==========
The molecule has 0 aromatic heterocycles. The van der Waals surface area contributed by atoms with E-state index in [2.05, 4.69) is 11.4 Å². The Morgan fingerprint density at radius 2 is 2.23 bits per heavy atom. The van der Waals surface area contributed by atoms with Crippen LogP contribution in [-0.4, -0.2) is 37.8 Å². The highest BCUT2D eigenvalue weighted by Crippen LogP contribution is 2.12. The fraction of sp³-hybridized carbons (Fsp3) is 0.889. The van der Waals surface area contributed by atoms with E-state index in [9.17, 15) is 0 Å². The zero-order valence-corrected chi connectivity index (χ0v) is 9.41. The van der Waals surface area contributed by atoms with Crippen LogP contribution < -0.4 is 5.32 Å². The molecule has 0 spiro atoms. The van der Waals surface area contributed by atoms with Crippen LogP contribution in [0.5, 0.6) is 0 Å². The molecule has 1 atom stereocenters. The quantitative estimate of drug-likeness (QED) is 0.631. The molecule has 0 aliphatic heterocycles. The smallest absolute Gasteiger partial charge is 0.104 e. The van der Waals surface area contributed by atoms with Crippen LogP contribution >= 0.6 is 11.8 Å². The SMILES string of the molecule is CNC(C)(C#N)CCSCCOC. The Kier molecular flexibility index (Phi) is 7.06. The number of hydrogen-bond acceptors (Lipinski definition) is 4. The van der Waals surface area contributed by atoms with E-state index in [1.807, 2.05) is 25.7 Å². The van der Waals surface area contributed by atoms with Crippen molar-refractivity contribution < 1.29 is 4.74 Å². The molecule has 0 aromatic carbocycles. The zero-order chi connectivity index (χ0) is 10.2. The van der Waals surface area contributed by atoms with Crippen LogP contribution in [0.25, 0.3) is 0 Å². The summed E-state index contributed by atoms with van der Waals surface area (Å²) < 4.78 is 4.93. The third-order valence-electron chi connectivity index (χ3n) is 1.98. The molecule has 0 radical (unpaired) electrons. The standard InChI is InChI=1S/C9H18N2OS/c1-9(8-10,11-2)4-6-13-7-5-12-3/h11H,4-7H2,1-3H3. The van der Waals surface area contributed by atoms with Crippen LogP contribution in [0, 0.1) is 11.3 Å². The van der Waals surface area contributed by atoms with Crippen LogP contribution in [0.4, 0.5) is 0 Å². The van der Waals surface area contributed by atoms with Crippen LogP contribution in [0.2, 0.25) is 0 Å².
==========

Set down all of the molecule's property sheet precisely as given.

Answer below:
The molecule has 0 aromatic heterocycles. The van der Waals surface area contributed by atoms with E-state index in [2.05, 4.69) is 11.4 Å². The Morgan fingerprint density at radius 2 is 2.23 bits per heavy atom. The van der Waals surface area contributed by atoms with Crippen LogP contribution in [-0.4, -0.2) is 37.8 Å². The highest BCUT2D eigenvalue weighted by Crippen LogP contribution is 2.12. The fraction of sp³-hybridized carbons (Fsp3) is 0.889. The van der Waals surface area contributed by atoms with E-state index in [9.17, 15) is 0 Å². The zero-order valence-corrected chi connectivity index (χ0v) is 9.41. The van der Waals surface area contributed by atoms with Crippen LogP contribution < -0.4 is 5.32 Å². The molecule has 0 spiro atoms. The van der Waals surface area contributed by atoms with Crippen LogP contribution in [0.5, 0.6) is 0 Å². The molecule has 1 atom stereocenters. The quantitative estimate of drug-likeness (QED) is 0.631. The molecule has 0 aliphatic heterocycles. The smallest absolute Gasteiger partial charge is 0.104 e. The van der Waals surface area contributed by atoms with Crippen LogP contribution >= 0.6 is 11.8 Å². The SMILES string of the molecule is CNC(C)(C#N)CCSCCOC. The Kier molecular flexibility index (Phi) is 7.06. The number of hydrogen-bond acceptors (Lipinski definition) is 4. The van der Waals surface area contributed by atoms with E-state index in [1.807, 2.05) is 25.7 Å². The van der Waals surface area contributed by atoms with Crippen molar-refractivity contribution < 1.29 is 4.74 Å². The molecule has 0 aromatic carbocycles. The zero-order chi connectivity index (χ0) is 10.2. The van der Waals surface area contributed by atoms with Crippen LogP contribution in [0.25, 0.3) is 0 Å². The summed E-state index contributed by atoms with van der Waals surface area (Å²) < 4.78 is 4.93. The third-order valence-electron chi connectivity index (χ3n) is 1.98. The molecule has 0 radical (unpaired) electrons. The standard InChI is InChI=1S/C9H18N2OS/c1-9(8-10,11-2)4-6-13-7-5-12-3/h11H,4-7H2,1-3H3. The van der Waals surface area contributed by atoms with Crippen LogP contribution in [0, 0.1) is 11.3 Å². The van der Waals surface area contributed by atoms with Crippen LogP contribution in [0.4, 0.5) is 0 Å². The van der Waals surface area contributed by atoms with Crippen LogP contribution in [0.2, 0.25) is 0 Å².